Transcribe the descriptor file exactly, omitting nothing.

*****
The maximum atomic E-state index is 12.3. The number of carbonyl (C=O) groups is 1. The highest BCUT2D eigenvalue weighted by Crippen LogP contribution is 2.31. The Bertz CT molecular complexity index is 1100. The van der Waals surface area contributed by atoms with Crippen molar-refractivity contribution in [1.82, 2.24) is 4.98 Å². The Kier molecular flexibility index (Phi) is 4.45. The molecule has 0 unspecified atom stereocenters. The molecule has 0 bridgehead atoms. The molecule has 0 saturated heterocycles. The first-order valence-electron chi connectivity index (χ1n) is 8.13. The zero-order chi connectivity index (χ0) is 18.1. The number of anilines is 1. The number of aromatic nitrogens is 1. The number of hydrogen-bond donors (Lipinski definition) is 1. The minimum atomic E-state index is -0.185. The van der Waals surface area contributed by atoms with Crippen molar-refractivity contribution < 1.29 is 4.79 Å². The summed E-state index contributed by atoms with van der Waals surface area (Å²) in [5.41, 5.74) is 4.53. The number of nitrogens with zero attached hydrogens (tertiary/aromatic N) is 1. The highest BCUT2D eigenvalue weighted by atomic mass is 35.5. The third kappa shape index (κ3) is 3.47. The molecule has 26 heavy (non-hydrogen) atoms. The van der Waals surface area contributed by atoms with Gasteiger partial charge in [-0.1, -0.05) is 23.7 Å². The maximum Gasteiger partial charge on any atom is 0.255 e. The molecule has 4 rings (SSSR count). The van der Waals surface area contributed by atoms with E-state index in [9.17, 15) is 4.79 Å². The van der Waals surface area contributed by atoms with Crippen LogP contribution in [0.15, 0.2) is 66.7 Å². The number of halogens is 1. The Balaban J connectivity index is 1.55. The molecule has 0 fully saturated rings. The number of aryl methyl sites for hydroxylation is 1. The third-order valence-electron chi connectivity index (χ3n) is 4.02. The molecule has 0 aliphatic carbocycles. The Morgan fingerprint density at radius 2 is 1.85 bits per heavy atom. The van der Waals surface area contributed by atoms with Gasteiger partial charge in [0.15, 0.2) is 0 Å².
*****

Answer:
The maximum atomic E-state index is 12.3. The number of carbonyl (C=O) groups is 1. The highest BCUT2D eigenvalue weighted by Crippen LogP contribution is 2.31. The Bertz CT molecular complexity index is 1100. The van der Waals surface area contributed by atoms with Crippen molar-refractivity contribution in [1.82, 2.24) is 4.98 Å². The Kier molecular flexibility index (Phi) is 4.45. The molecule has 0 unspecified atom stereocenters. The molecule has 0 bridgehead atoms. The molecule has 0 saturated heterocycles. The first-order valence-electron chi connectivity index (χ1n) is 8.13. The zero-order chi connectivity index (χ0) is 18.1. The number of anilines is 1. The number of aromatic nitrogens is 1. The number of hydrogen-bond donors (Lipinski definition) is 1. The minimum atomic E-state index is -0.185. The van der Waals surface area contributed by atoms with Crippen molar-refractivity contribution < 1.29 is 4.79 Å². The summed E-state index contributed by atoms with van der Waals surface area (Å²) in [5.41, 5.74) is 4.53. The number of nitrogens with zero attached hydrogens (tertiary/aromatic N) is 1. The highest BCUT2D eigenvalue weighted by atomic mass is 35.5. The third kappa shape index (κ3) is 3.47. The molecule has 26 heavy (non-hydrogen) atoms. The van der Waals surface area contributed by atoms with Gasteiger partial charge in [-0.1, -0.05) is 23.7 Å². The maximum Gasteiger partial charge on any atom is 0.255 e. The molecule has 4 rings (SSSR count). The van der Waals surface area contributed by atoms with E-state index in [9.17, 15) is 4.79 Å². The van der Waals surface area contributed by atoms with Crippen LogP contribution in [0.15, 0.2) is 66.7 Å². The number of halogens is 1. The Balaban J connectivity index is 1.55. The molecule has 0 fully saturated rings. The number of aryl methyl sites for hydroxylation is 1. The third-order valence-electron chi connectivity index (χ3n) is 4.02. The molecule has 0 aliphatic carbocycles. The Morgan fingerprint density at radius 2 is 1.85 bits per heavy atom. The van der Waals surface area contributed by atoms with Gasteiger partial charge in [0.15, 0.2) is 0 Å².